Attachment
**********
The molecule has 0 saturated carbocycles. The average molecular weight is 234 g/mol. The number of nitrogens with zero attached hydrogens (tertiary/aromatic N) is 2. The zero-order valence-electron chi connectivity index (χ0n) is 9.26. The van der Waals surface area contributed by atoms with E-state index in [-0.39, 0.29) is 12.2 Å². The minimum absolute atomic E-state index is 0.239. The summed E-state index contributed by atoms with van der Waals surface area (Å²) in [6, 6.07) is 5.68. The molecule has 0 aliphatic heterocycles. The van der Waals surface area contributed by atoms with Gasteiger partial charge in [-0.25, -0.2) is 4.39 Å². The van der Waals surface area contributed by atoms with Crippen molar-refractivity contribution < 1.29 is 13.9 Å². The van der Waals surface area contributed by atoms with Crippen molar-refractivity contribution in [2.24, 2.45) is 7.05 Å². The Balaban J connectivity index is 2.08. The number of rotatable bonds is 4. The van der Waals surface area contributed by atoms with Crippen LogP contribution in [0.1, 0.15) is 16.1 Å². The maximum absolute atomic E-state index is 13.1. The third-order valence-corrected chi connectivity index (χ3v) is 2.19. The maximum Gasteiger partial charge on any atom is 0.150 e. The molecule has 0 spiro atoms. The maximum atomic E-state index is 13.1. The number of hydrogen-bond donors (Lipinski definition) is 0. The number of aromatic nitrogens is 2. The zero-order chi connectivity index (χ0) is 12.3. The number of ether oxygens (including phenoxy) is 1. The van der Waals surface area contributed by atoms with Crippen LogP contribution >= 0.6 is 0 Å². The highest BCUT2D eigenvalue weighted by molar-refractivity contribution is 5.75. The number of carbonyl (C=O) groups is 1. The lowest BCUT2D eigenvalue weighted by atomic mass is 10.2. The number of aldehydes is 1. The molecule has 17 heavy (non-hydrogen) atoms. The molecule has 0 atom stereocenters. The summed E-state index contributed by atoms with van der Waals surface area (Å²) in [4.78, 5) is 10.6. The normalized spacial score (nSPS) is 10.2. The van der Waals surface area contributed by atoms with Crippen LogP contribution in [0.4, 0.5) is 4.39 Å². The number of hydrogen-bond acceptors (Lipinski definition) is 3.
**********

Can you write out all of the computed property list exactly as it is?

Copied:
The molecule has 0 saturated carbocycles. The average molecular weight is 234 g/mol. The number of nitrogens with zero attached hydrogens (tertiary/aromatic N) is 2. The zero-order valence-electron chi connectivity index (χ0n) is 9.26. The van der Waals surface area contributed by atoms with E-state index in [-0.39, 0.29) is 12.2 Å². The minimum absolute atomic E-state index is 0.239. The summed E-state index contributed by atoms with van der Waals surface area (Å²) in [6, 6.07) is 5.68. The molecule has 0 aliphatic heterocycles. The van der Waals surface area contributed by atoms with Gasteiger partial charge in [-0.25, -0.2) is 4.39 Å². The van der Waals surface area contributed by atoms with Crippen molar-refractivity contribution < 1.29 is 13.9 Å². The van der Waals surface area contributed by atoms with Crippen molar-refractivity contribution in [2.24, 2.45) is 7.05 Å². The Balaban J connectivity index is 2.08. The number of rotatable bonds is 4. The van der Waals surface area contributed by atoms with Crippen LogP contribution in [0.1, 0.15) is 16.1 Å². The maximum absolute atomic E-state index is 13.1. The third-order valence-corrected chi connectivity index (χ3v) is 2.19. The maximum Gasteiger partial charge on any atom is 0.150 e. The molecule has 0 spiro atoms. The maximum atomic E-state index is 13.1. The number of hydrogen-bond donors (Lipinski definition) is 0. The number of aromatic nitrogens is 2. The zero-order chi connectivity index (χ0) is 12.3. The number of ether oxygens (including phenoxy) is 1. The van der Waals surface area contributed by atoms with Crippen LogP contribution >= 0.6 is 0 Å². The highest BCUT2D eigenvalue weighted by molar-refractivity contribution is 5.75. The number of carbonyl (C=O) groups is 1. The lowest BCUT2D eigenvalue weighted by atomic mass is 10.2. The number of aldehydes is 1. The molecule has 17 heavy (non-hydrogen) atoms. The molecule has 0 atom stereocenters. The summed E-state index contributed by atoms with van der Waals surface area (Å²) in [4.78, 5) is 10.6. The normalized spacial score (nSPS) is 10.2. The van der Waals surface area contributed by atoms with Crippen LogP contribution in [0.4, 0.5) is 4.39 Å². The number of hydrogen-bond acceptors (Lipinski definition) is 3.